Selective kinase inhibitors---such as the blockbuster drug imatinib---have shown tremendous promise in the treatment of cancers involving kinase dysregulation. Currently, over 27 small molecule targeted kinase inhibitors have received FDA approval, representing a substantial fraction of the $37B U.S.~market for oncology drugs. Despite this, major challenges remain in their widespread application in cancer treatment.
First, the design of potent inhibitors with desired selectivity profiles is difficult and expensive; existing approaches---based on screening targeted libraries followed by rounds of structure-guided lead optimization---generally require several years and hundreds of millions of dollars to produce a clinical candidate. Second, these molecules are still generally poorly selective, with the risk that off-target effects will limit therapeutic index. Third, the often-rapid emergence of drug resistance can eliminate therapeutic benefit; over 90% of metastatic cancer deaths are believed to result from drug-resistant forms. To meet these challenges, our laboratory develops quantitative physical models of kinase inhibitor efficacy to accelerate the rational design of kinase inhibitors with desired selectivity profiles, an understanding of mutational mechanisms of resistance, and prediction of drug sensitivity and resistance in individual patient tumors.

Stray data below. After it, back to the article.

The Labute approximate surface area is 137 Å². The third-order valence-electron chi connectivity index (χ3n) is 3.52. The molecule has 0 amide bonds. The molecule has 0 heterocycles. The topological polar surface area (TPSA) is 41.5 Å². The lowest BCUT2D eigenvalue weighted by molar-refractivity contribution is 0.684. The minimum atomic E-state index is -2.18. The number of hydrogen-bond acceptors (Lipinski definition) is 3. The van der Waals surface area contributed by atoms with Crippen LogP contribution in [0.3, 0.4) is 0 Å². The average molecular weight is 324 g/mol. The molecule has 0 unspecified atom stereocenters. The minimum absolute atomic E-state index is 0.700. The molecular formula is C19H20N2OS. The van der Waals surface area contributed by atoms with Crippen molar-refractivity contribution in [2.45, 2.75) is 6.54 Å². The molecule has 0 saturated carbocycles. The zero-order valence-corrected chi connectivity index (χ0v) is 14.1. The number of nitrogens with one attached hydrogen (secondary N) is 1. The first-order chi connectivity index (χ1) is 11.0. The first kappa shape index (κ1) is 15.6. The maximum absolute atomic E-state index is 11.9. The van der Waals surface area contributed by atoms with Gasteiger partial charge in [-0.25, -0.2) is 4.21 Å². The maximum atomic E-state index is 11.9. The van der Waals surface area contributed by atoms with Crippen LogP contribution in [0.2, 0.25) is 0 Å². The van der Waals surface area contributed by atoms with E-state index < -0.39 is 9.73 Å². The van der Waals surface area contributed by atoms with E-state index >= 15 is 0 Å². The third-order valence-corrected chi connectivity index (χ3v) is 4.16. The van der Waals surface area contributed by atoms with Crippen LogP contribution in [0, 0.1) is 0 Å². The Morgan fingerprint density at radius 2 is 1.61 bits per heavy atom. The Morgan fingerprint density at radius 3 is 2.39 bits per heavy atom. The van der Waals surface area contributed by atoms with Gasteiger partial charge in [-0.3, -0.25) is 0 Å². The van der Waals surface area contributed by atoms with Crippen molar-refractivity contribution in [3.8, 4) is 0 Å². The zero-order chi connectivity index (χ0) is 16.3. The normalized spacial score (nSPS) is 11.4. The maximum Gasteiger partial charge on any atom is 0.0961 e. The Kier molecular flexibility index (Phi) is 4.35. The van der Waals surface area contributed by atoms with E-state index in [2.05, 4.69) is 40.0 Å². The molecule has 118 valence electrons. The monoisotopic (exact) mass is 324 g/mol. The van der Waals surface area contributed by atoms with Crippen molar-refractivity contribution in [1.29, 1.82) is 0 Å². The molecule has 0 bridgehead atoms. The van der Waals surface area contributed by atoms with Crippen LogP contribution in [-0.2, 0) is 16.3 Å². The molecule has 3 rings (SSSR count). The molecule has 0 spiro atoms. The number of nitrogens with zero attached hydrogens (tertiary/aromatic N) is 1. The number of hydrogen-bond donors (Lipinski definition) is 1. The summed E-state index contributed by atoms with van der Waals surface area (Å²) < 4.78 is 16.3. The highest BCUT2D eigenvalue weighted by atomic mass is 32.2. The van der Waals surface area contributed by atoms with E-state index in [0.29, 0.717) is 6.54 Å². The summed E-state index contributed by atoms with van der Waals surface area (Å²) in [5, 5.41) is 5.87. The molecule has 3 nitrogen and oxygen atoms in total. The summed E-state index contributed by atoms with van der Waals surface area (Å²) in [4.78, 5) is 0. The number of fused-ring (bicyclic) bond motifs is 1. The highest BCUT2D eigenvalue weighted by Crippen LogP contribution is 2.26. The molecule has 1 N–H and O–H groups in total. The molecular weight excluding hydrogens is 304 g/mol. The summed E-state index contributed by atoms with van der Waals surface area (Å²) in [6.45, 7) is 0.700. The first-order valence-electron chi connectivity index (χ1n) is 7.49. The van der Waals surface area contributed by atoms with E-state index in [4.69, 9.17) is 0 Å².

DESIGN OF KINASE INHIBITORS WITH DESIRED SELECTIVITIES
Recent evidence suggests that a major effect in the selectivity of imatinib for Abl over the closely-related Src is the larger conformational reorganization energetic cost that Src must pay in order to adopt a binding-competent conformation. While failure to account for this contribution will frustrate the ability rationally engineer kinase inhibitors with desired selectivity profiles, it is difficult to measure these reorganization energies experimentally.
As part of the Folding@home Consortium, we use massively parallel molecular dynamics simulations on the Folding@home worldwide distributed computing platform---the planet's largest computer for biology, with aggregate performance of over 100 PFLOP/s---to computationally map the conformations accessible to kinases and their associated energetics. We have developed a tool Ensembler to automate the modeling of human kinase catalytic domains onto all available kinase structures to broadly capture the variety of active and inactive conformations available to kinases, which are well-known to be highly conformationally heterogeneous. We then employ the Markov state modeling (MSM) approach we originally developed (in collaborations with the Pande lab, the Noé group, and IBM Almaden Research) to study protein folding to extract distinct conformational states, energetics, and activation kinetics. We are currently studying a number of kinases of interest to cancer and other diseases---ABL, SRC, MEK, MTOR, AURKA, DDR1, CK2, and SYK---and are in the process of extending this approach to all human kinases.